Recently, I wrote a computer program to generate all the 2048 possible musical chords (from any given root after collapsing transpositions) in any twelve-note, equal-tempered octave system. Each chord's notes transpose into fair consonance by excluding major and minor seconds, minor ninths, and tritones. The above chords completely cover the inversions of the 351 chords, available after collapsing transpositions and inversions. For more background on why 351, see Wikipedia, Necklace (combinatorics).
I provide details on all the chord necklaces and their inversions, including note names. A readable yet concise and rigorous scheme (that I created) was followed to provide a chord name for each inversion. A goal was matching common practice as much as possible. This provides a useful, searchable inversion chart. One might read a chord's description and play it manually, for instance on a piano.
A provided MIDI file of these chords is more consonant when played on a capable electronic piano than by the usual FM (frequency modulation) synthesis: than for instance on a SoundBlaster computer sound card. RealPlayer shows elapsed time; for the QuickTime player, General MIDI synthesis (which may sound better, depending on your sound card) is available at least on PC's by selecting, 'Plug-in Settings/Audio/Default Music Synthesizer.' For listenability, the (MIDI) chord roots are made to descend, alternately by major and minor thirds.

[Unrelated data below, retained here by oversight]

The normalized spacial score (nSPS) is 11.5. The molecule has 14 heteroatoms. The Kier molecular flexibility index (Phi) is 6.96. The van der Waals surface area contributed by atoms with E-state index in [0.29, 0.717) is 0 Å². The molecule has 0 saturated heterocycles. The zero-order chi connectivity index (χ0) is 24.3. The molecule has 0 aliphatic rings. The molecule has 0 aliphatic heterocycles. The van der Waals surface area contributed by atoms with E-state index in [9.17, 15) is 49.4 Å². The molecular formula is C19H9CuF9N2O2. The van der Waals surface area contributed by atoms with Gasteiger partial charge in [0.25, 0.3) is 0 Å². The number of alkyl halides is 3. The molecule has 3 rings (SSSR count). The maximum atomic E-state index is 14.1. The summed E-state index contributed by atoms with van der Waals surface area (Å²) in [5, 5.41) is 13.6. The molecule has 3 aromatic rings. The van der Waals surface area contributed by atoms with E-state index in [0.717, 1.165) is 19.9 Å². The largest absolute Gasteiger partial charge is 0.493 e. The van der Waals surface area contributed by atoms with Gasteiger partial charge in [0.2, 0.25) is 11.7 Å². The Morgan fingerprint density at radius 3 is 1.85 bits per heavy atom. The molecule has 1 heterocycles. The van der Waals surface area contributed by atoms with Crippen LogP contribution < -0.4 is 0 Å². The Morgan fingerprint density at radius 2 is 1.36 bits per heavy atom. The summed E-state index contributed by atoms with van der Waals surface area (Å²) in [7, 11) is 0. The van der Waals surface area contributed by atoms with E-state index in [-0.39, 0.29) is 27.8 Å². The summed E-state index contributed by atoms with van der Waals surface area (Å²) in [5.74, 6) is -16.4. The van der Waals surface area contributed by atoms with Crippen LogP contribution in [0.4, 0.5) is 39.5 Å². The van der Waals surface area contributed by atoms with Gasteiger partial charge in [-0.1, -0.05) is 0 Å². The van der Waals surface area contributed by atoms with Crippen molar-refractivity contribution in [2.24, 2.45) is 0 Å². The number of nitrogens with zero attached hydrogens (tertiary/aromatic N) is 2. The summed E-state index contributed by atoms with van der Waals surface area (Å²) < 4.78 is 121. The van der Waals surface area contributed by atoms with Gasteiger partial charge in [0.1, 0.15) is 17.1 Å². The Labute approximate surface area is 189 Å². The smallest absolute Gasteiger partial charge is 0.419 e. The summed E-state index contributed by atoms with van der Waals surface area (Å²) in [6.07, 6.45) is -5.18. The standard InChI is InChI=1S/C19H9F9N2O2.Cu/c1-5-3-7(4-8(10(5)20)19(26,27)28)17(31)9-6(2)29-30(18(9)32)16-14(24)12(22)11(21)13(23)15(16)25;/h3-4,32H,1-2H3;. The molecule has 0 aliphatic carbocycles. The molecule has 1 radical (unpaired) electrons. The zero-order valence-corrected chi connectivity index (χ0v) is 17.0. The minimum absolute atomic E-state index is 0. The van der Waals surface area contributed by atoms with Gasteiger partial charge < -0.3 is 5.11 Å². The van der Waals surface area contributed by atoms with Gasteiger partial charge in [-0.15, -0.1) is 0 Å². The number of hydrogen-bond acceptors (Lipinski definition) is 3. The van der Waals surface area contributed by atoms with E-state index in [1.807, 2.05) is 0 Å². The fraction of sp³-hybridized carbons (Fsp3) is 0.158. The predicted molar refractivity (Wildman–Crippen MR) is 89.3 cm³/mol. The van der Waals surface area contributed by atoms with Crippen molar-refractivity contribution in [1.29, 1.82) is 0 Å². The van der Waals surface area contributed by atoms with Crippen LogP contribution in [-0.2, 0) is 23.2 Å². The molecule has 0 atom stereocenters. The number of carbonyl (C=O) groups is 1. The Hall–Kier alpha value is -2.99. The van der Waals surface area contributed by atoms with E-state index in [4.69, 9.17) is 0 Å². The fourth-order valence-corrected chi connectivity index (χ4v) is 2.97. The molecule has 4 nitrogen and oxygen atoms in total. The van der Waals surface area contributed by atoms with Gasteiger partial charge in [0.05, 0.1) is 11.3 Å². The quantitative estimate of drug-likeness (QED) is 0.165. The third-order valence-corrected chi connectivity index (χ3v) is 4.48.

This is better than all the lists previously available of pitch-class (PC) sets because the process of finding and sorting normal forms is more computer-oriented: it is simply the largest binary number of all the (necklace) rotations. Along with this way of numbering notes, leftward from G, it collects similar-sounding PC sets (especially in their '0-inversion' chords) because this collation first looks at sevenths (F# and F) rather than seconds (Ab and A).
Copyright (c) 2009 Mark D. Blackwell.